Get rid of your Freeholder - It's all in the management
Mary-Anne Bowring, creator of www.leaseholdersupport.co.uk explains how to get your properties management company to change the managing agent.
Last time we talked about claiming your right to manage, this being the way to oust the Freeholders current managing agent. This may seem like a difficult arrangement but it couldn't be simpler. Before exploring how your own management company can change the managing agent, it is necessary to understand what a management company is.
During the mid 1980s in England and Wales, the way developers built and sold flats began to change. Developers realised that with legislation granting lessees more rights to consultation and carry out management audits, the power balance was likely to continue to shift towards the lessee and being a Freeholder was not as attractive as it was, say one hundred years ago.
These changes led to many developers setting up management companies and selling flats on tri-party leases. A tri-party lease quite simply is a lease with three parties: the freeholder, the management company and the lesses. By creating a management company one view is that the lessees were put in charge of their estate. Another is that the Freeholder was able to off-load the unprofitable loss making obligations such as collecting service charges, litigating bad debts, dealing with the noisy dog, the party every Friday night at number 30, or the fact that number 12 only has 1 car parking space but continues to bring 2 cars onto the estate, causing havoc. In a tri-party lease the freeholders role reduces to collecting their investment income (ground rent) and placing insurance and taking a commission (often 15 to 30 percent of premium).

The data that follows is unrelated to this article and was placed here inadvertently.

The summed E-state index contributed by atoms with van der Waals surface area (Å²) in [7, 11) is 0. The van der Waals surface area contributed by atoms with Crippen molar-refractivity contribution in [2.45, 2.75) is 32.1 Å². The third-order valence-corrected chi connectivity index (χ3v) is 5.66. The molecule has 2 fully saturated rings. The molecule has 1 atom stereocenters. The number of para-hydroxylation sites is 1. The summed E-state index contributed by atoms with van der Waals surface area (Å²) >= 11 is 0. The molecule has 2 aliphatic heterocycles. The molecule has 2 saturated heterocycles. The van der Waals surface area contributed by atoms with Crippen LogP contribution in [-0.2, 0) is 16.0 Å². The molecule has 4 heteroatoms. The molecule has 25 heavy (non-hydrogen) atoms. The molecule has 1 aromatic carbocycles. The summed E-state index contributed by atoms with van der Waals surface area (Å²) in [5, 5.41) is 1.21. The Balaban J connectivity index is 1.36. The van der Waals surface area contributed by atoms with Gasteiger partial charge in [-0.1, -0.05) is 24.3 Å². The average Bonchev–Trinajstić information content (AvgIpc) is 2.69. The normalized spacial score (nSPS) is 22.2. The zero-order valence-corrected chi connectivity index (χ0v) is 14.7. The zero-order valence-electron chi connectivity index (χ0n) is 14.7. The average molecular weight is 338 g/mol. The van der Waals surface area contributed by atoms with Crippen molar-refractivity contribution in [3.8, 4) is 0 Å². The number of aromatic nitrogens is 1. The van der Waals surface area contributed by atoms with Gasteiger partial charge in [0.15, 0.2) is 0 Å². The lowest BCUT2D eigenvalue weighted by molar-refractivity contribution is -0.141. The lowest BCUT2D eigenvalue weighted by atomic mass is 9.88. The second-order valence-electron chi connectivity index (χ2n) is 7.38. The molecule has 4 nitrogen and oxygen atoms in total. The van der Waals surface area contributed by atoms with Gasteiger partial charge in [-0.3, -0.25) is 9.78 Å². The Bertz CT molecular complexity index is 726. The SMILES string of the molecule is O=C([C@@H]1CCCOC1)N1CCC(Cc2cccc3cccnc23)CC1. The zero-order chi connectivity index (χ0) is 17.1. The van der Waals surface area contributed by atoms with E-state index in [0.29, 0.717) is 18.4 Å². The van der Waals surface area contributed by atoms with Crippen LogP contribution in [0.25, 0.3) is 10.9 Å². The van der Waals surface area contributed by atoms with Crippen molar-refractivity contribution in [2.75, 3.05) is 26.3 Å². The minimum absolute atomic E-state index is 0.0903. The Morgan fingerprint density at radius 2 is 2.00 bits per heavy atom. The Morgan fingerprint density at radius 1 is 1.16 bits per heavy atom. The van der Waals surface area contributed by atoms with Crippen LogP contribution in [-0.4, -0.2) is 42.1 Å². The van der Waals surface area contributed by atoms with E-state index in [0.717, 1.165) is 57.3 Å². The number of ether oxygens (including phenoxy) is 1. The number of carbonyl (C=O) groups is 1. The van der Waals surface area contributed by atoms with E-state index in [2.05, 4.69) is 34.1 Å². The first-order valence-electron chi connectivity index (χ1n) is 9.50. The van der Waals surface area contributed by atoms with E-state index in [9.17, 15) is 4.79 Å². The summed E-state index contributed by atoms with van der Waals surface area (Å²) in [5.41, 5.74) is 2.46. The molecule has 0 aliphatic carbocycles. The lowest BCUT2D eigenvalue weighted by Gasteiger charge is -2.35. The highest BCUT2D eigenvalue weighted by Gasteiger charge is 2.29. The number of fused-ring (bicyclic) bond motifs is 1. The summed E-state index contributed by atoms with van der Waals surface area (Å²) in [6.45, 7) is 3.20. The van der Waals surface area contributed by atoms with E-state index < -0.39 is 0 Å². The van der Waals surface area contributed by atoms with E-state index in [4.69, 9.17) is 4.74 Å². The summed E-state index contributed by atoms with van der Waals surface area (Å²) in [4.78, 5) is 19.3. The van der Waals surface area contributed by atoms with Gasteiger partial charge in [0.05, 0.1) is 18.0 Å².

Furthermore, few lessees realise that a residents management company is a properly constituted company that has to be run in compliance with the Companies Act. Therefore, not only do the lessees need to volunteer to stand as officers of the company (Directors or company secretary), but they need to either procure an agent to carry out the day to day running of the company or take this on themselves. By virtue of being a lessee at the block, the lessee has a share or membership of the residents management company and democratic rights in the way that the management company is run.
In the traditional freeholders and leaseholder, lease scenario, to claim your right to manage 50 per cent of the lessees in the block need to be willing to participate and set up a right to manage company. If you already have the right to manage and are a management company, all you need to do is go through the correct democratic process. In recognition of the shortfall between lessees understanding the operation of management companies and the role a resident Director should play, the Association of Residential Managing Agents (ARMA) is finally bringing out a video which its members and lessee Directors can buy to really get to grips with the complexities.
If your block has a management company, the board of Directors already have the right to change the managing agent. If you want to push such a movement forwards the best way you can do this is to get yourself on the Board and start an initiative to competitively tender for the management duties.